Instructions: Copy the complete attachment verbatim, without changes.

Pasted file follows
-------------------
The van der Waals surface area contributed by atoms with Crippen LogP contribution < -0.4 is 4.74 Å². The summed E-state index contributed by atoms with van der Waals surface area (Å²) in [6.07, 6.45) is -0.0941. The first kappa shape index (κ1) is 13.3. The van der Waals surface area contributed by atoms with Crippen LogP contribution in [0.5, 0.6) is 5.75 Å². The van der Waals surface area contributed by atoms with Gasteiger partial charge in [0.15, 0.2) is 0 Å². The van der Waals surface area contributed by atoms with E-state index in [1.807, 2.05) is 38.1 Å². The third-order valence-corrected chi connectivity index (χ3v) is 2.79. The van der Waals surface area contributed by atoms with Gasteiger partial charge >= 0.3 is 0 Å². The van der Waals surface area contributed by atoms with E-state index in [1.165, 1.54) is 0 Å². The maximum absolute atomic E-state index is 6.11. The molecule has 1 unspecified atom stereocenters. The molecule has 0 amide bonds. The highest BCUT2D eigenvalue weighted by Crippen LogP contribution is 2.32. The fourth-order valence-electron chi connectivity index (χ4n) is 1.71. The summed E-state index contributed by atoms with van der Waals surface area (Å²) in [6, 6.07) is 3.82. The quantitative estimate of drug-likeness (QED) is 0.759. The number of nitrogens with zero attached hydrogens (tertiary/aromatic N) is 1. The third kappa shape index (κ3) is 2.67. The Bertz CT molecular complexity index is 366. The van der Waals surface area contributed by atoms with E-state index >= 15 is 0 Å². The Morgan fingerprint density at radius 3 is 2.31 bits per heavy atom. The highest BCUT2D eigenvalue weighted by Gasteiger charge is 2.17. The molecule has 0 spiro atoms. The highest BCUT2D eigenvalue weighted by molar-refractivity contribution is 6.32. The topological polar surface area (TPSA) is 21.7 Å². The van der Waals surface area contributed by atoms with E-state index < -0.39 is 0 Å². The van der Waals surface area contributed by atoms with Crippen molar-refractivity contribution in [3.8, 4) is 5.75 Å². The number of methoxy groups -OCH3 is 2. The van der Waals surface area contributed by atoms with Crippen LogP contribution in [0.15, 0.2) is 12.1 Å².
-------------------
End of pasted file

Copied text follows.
The van der Waals surface area contributed by atoms with Crippen LogP contribution < -0.4 is 4.74 Å². The summed E-state index contributed by atoms with van der Waals surface area (Å²) in [6.07, 6.45) is -0.0941. The first kappa shape index (κ1) is 13.3. The van der Waals surface area contributed by atoms with Crippen LogP contribution in [0.5, 0.6) is 5.75 Å². The van der Waals surface area contributed by atoms with Gasteiger partial charge in [0.15, 0.2) is 0 Å². The van der Waals surface area contributed by atoms with E-state index in [1.807, 2.05) is 38.1 Å². The third-order valence-corrected chi connectivity index (χ3v) is 2.79. The van der Waals surface area contributed by atoms with Gasteiger partial charge >= 0.3 is 0 Å². The van der Waals surface area contributed by atoms with E-state index in [1.165, 1.54) is 0 Å². The maximum absolute atomic E-state index is 6.11. The molecule has 1 unspecified atom stereocenters. The molecule has 0 amide bonds. The highest BCUT2D eigenvalue weighted by Crippen LogP contribution is 2.32. The fourth-order valence-electron chi connectivity index (χ4n) is 1.71. The summed E-state index contributed by atoms with van der Waals surface area (Å²) in [6, 6.07) is 3.82. The quantitative estimate of drug-likeness (QED) is 0.759. The number of nitrogens with zero attached hydrogens (tertiary/aromatic N) is 1. The third kappa shape index (κ3) is 2.67. The Bertz CT molecular complexity index is 366. The van der Waals surface area contributed by atoms with E-state index >= 15 is 0 Å². The Morgan fingerprint density at radius 3 is 2.31 bits per heavy atom. The highest BCUT2D eigenvalue weighted by Gasteiger charge is 2.17. The molecule has 0 spiro atoms. The highest BCUT2D eigenvalue weighted by molar-refractivity contribution is 6.32. The topological polar surface area (TPSA) is 21.7 Å². The van der Waals surface area contributed by atoms with E-state index < -0.39 is 0 Å². The van der Waals surface area contributed by atoms with Crippen molar-refractivity contribution in [3.8, 4) is 5.75 Å². The number of methoxy groups -OCH3 is 2. The van der Waals surface area contributed by atoms with Crippen LogP contribution in [0.15, 0.2) is 12.1 Å².